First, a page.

I was ten years old and we were spending Christmas at my grandparent’s house in Florida when I picked up a few markers and some colored pencils and created Hillside Mall. We had driven all the way down from Virginia, and through my window seat in the back of our station wagon, I would press my face up against the glass to see the skylines of cities like Winston-Salem, Atlanta, Knoxville and others we passed along the way. (We made a few side trips.) I also loved it when we would go rushing past those interstate abutting malls. I remember as we drove past Northgate Mall in Durham, Four Season Town Center in Greensboro and West Town Mall in Knoxville. My first mall was kind of an amalgamation of these three places.
Hillside Mall, side one.
As the name implies, it would be built into the side of a mountain. It would be four levels with the same number of anchors. Due to space limitations, it would have both surface and rooftop parking. The part of the mall facing the base of the hill would feature a two level vertical atrium situated directly above two further levels of leasable area.
Hillside Mall, side two.
Why I chose the anchors that I did, I’m not really sure. Thalhimers was a favorite store of mine even though we rarely shopped there. Many of their stores seemed to feature what I had dubbed the “Thalhimers Turret,” an area of the façade, usually to the left, that was raised a few feet higher than the rest of the roof and came a few feet forward from the rest of the footprint. Interestingly enough, however, I didn’t incorporate the turret into this building.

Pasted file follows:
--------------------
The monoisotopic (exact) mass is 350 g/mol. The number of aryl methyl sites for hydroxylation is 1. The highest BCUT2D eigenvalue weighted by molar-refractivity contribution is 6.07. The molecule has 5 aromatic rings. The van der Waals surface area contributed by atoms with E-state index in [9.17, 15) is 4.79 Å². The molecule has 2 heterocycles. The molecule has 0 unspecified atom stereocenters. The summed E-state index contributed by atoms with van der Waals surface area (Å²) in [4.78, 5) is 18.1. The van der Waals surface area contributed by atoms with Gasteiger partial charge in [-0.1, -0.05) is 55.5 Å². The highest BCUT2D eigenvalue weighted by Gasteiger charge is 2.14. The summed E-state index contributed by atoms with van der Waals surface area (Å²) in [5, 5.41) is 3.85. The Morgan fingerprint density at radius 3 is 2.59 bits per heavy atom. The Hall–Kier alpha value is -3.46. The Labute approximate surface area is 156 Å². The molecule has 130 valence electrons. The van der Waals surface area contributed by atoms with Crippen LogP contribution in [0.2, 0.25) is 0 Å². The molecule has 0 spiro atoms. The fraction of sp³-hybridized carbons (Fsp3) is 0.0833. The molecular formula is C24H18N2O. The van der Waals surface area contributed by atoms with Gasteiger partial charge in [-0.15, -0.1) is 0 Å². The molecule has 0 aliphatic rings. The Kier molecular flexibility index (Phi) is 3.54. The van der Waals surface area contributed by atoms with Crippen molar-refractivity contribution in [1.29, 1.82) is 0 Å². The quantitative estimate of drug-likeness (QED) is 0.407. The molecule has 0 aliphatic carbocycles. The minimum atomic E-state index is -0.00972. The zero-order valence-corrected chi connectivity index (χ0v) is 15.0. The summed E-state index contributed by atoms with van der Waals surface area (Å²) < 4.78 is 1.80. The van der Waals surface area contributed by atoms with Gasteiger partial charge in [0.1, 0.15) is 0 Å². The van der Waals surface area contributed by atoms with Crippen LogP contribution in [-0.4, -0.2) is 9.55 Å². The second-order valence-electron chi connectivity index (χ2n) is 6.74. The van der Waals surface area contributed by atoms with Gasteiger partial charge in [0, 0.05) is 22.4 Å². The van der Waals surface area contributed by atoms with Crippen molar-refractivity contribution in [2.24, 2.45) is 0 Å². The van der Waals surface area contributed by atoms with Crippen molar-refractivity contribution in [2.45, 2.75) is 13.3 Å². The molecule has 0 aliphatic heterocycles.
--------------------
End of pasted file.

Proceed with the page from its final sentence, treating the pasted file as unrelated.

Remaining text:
Hechts at Colisuem Mall in Hampton, Virgina, originally a Thalhimers, sports an example of what I call the "Thalhimers Turret."
Hillside Mall was crude in design, but I knew exactly what I was going for in my own mind. Years later, I would revisit this theme of non-aligned multiple tiers on a mall built into a slope. The result was a facility I called The Top of the Cumberland.
Hillside Mall was reinvented as The Top of the Cumberland nearly 20 years later.
The name was chosen because I was living in Huntsville on the southern extreme of the Cumberland Plateau. I loved the plateau scenery, especially in the vicinity of Crossville, Tennessee, so I figured what way to improve upon it than by plopping a regional mall right on top of it. Profitt’s was chosen because, at the time, it was east Tennessee’s hometown store.
I realized when I finished designing The Top of the Cumberland that the curved corridors and circular center court combine to create the appearance of, well, little swimmers. Don’t read too much into that. I decided never to change it because, what the hell, it makes it just a little more interesting.